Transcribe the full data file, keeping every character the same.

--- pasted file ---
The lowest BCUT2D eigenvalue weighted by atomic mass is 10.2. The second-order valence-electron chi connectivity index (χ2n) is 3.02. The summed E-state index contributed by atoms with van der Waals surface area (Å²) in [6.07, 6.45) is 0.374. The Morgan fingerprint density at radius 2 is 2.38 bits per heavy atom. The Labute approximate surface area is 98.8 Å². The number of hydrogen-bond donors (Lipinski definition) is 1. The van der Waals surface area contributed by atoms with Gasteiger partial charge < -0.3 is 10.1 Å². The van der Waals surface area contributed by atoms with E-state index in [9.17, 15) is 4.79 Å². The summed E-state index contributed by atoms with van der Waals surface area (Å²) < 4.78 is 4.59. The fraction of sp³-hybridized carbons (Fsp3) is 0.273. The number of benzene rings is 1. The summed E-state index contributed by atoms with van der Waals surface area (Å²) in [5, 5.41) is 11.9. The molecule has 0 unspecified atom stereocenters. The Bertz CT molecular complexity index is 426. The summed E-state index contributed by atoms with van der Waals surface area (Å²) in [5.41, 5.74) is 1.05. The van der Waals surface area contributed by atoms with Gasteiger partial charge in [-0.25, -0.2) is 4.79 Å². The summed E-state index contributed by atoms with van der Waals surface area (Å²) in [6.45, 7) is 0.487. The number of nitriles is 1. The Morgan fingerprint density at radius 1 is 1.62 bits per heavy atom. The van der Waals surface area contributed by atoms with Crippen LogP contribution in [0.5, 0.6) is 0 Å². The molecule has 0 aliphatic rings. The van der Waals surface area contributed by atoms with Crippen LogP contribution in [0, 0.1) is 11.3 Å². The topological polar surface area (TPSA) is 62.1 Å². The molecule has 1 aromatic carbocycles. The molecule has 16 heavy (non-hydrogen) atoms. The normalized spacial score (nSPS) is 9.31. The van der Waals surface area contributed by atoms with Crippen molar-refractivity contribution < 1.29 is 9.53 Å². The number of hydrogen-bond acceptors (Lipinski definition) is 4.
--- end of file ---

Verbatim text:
The lowest BCUT2D eigenvalue weighted by atomic mass is 10.2. The second-order valence-electron chi connectivity index (χ2n) is 3.02. The summed E-state index contributed by atoms with van der Waals surface area (Å²) in [6.07, 6.45) is 0.374. The Morgan fingerprint density at radius 2 is 2.38 bits per heavy atom. The Labute approximate surface area is 98.8 Å². The number of hydrogen-bond donors (Lipinski definition) is 1. The van der Waals surface area contributed by atoms with Gasteiger partial charge < -0.3 is 10.1 Å². The van der Waals surface area contributed by atoms with E-state index in [9.17, 15) is 4.79 Å². The summed E-state index contributed by atoms with van der Waals surface area (Å²) < 4.78 is 4.59. The fraction of sp³-hybridized carbons (Fsp3) is 0.273. The number of benzene rings is 1. The summed E-state index contributed by atoms with van der Waals surface area (Å²) in [5, 5.41) is 11.9. The molecule has 0 unspecified atom stereocenters. The Bertz CT molecular complexity index is 426. The summed E-state index contributed by atoms with van der Waals surface area (Å²) in [5.41, 5.74) is 1.05. The van der Waals surface area contributed by atoms with Gasteiger partial charge in [-0.25, -0.2) is 4.79 Å². The summed E-state index contributed by atoms with van der Waals surface area (Å²) in [6.45, 7) is 0.487. The number of nitriles is 1. The Morgan fingerprint density at radius 1 is 1.62 bits per heavy atom. The van der Waals surface area contributed by atoms with Crippen LogP contribution in [0.5, 0.6) is 0 Å². The molecule has 0 aliphatic rings. The van der Waals surface area contributed by atoms with Crippen LogP contribution in [0, 0.1) is 11.3 Å². The topological polar surface area (TPSA) is 62.1 Å². The molecule has 1 aromatic carbocycles. The molecule has 16 heavy (non-hydrogen) atoms. The normalized spacial score (nSPS) is 9.31. The van der Waals surface area contributed by atoms with Crippen molar-refractivity contribution < 1.29 is 9.53 Å². The number of hydrogen-bond acceptors (Lipinski definition) is 4.